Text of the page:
Quote Originally Posted by stradibarrius View Post
Like so many things that are a combination of skills, you initially struggle with the technical aspect of the art form.
...
I hope that I am about to make that next step in my effort to create photographs that I truly like...the step where I am able to concentrate on the end results and not my gear.
Since art cannot exist in a vacuum I believe the proponent and even the mature artist should carefully consider the critique of peers and people he respects. I'm not talking about mentors here as I believe the OP started the discussion refering to a level beyond formal education, even though mature artists do consider other artists as mentors, too.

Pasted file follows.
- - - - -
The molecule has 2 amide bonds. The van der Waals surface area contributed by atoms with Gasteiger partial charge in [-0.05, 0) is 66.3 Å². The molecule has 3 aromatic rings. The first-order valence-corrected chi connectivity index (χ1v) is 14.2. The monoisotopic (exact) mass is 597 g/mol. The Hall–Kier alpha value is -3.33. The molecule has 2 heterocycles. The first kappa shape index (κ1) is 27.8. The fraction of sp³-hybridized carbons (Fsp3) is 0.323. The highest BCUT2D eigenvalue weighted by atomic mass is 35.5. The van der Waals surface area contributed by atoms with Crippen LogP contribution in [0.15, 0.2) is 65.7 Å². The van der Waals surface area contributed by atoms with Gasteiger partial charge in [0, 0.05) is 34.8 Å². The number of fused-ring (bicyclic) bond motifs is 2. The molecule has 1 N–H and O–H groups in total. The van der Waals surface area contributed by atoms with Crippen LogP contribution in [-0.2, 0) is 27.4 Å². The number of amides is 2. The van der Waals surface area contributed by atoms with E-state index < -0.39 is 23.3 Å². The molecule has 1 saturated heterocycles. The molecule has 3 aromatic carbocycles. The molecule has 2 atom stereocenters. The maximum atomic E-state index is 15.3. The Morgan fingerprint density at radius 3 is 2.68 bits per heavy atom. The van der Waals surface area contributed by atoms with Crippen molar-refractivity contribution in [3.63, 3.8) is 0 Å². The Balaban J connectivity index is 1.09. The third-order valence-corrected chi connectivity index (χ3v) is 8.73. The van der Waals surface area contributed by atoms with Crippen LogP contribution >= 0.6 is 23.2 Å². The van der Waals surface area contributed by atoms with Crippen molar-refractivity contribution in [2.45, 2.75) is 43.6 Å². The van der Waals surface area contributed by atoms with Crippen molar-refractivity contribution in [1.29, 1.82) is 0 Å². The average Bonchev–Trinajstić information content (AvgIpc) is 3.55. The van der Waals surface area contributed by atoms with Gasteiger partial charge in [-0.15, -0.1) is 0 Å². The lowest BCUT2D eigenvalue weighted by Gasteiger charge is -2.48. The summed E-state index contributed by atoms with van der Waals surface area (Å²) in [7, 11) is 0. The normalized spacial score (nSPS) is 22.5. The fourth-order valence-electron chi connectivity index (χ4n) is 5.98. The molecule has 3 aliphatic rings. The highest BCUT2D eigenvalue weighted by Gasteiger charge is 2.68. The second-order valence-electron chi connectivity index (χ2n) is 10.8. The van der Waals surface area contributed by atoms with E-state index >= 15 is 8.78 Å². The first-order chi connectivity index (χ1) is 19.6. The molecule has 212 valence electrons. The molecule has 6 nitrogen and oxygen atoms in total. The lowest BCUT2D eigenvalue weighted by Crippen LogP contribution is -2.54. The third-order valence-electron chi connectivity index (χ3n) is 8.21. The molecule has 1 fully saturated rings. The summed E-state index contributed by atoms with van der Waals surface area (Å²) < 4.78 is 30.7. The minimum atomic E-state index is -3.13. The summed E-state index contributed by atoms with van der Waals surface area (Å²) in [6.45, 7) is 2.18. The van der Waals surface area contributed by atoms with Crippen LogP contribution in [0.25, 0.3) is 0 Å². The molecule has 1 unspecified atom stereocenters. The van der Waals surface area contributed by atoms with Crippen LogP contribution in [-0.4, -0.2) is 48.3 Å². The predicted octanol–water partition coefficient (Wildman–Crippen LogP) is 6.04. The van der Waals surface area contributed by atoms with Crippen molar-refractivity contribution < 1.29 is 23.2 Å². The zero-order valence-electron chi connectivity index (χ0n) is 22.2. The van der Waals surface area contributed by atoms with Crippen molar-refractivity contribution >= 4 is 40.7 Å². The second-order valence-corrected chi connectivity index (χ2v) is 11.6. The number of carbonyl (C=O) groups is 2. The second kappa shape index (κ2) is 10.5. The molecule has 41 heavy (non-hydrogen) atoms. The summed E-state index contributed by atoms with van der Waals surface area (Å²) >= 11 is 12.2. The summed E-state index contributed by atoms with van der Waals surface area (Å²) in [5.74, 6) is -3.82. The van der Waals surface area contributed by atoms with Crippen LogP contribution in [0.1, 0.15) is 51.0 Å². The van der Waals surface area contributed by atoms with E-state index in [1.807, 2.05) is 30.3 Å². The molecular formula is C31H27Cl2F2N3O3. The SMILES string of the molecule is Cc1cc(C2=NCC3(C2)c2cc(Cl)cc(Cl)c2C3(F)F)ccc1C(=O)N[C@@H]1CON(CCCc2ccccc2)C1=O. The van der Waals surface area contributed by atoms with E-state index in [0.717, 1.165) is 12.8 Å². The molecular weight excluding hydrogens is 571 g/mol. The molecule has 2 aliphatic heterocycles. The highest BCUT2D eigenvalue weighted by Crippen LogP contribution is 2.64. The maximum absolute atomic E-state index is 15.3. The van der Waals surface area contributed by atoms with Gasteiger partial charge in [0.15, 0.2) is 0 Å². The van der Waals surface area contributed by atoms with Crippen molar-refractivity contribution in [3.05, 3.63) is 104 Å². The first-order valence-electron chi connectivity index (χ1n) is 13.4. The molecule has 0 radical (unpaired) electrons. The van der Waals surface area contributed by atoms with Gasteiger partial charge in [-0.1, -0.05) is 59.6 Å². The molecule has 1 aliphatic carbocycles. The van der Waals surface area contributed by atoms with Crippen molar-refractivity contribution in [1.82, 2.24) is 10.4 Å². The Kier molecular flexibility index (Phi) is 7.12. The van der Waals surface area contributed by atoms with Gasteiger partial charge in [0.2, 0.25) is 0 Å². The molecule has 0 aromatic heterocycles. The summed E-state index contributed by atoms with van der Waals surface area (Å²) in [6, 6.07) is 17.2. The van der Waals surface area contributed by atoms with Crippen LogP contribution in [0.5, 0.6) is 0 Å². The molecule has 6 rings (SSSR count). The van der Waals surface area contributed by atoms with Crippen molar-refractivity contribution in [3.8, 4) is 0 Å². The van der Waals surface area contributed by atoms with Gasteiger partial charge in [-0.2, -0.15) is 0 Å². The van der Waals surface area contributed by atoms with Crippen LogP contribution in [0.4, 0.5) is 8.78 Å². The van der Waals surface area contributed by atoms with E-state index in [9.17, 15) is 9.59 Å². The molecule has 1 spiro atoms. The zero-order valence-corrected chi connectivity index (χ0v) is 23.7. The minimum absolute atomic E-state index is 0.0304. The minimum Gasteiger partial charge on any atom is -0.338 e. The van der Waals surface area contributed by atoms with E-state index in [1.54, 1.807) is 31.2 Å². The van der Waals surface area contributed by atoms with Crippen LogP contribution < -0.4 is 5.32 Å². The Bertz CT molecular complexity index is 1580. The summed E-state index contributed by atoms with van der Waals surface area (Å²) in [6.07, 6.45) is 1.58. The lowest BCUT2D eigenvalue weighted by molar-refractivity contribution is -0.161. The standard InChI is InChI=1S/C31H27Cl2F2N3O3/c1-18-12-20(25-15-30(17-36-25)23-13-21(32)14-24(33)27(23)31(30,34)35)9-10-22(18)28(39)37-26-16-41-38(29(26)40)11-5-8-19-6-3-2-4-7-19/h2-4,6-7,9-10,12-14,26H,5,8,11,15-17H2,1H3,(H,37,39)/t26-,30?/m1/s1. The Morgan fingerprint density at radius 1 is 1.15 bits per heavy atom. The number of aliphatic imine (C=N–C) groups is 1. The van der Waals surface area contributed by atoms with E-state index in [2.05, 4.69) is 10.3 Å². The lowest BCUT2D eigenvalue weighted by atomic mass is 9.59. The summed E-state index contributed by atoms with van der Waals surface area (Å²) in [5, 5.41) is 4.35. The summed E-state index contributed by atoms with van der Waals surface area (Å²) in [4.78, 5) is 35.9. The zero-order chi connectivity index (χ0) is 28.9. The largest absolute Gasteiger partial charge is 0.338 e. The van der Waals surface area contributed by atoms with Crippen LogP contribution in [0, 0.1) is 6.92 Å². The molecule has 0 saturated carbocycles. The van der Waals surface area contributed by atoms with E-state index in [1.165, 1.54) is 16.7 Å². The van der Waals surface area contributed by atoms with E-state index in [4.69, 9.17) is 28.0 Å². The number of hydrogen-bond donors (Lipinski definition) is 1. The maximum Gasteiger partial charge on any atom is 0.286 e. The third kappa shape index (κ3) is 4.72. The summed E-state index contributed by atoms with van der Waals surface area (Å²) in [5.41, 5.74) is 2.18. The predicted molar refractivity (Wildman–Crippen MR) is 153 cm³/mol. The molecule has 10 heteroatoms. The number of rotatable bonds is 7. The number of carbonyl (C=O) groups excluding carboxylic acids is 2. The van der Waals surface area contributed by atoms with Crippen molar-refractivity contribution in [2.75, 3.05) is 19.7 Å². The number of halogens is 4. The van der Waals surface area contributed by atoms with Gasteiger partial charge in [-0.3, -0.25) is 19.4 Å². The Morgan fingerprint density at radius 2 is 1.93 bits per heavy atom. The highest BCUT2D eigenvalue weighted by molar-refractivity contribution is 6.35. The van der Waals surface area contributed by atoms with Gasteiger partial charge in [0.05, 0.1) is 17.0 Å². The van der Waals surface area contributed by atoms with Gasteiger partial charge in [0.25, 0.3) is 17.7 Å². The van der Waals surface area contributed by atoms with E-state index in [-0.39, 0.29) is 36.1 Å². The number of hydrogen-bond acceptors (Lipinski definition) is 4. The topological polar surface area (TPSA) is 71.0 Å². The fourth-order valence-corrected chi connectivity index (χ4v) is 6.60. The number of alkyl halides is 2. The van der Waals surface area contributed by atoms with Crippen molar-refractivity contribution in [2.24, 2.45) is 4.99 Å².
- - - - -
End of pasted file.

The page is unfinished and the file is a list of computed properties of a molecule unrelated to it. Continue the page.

Someone in this thread mentioned the "Equivalents" of Steiglitz. This series was Steiglitz's reaction to a critique that he was capable of producing strong "people" photos only. So for the next several years he was the first to introduce abastract art in the photography domain by means of photographing clouds. But, he did not just turn his camera to the sky and started clicking. He was worried that the orthochromatic emulsions he used didn't reproduce exactly his vision (that's the technical part) and also that he wanted the poetic nature of the pictures to come through so that Bloch would exclaim "This is music!" (that's the artistic part).

So, I believe personal progress except tools mastery is also a product of the artist's reaction to sincere critique of his/her work. And by this I do not mean the comments below photos that show up on popular photo sites.
One should pick his critics as carefully as his photographs.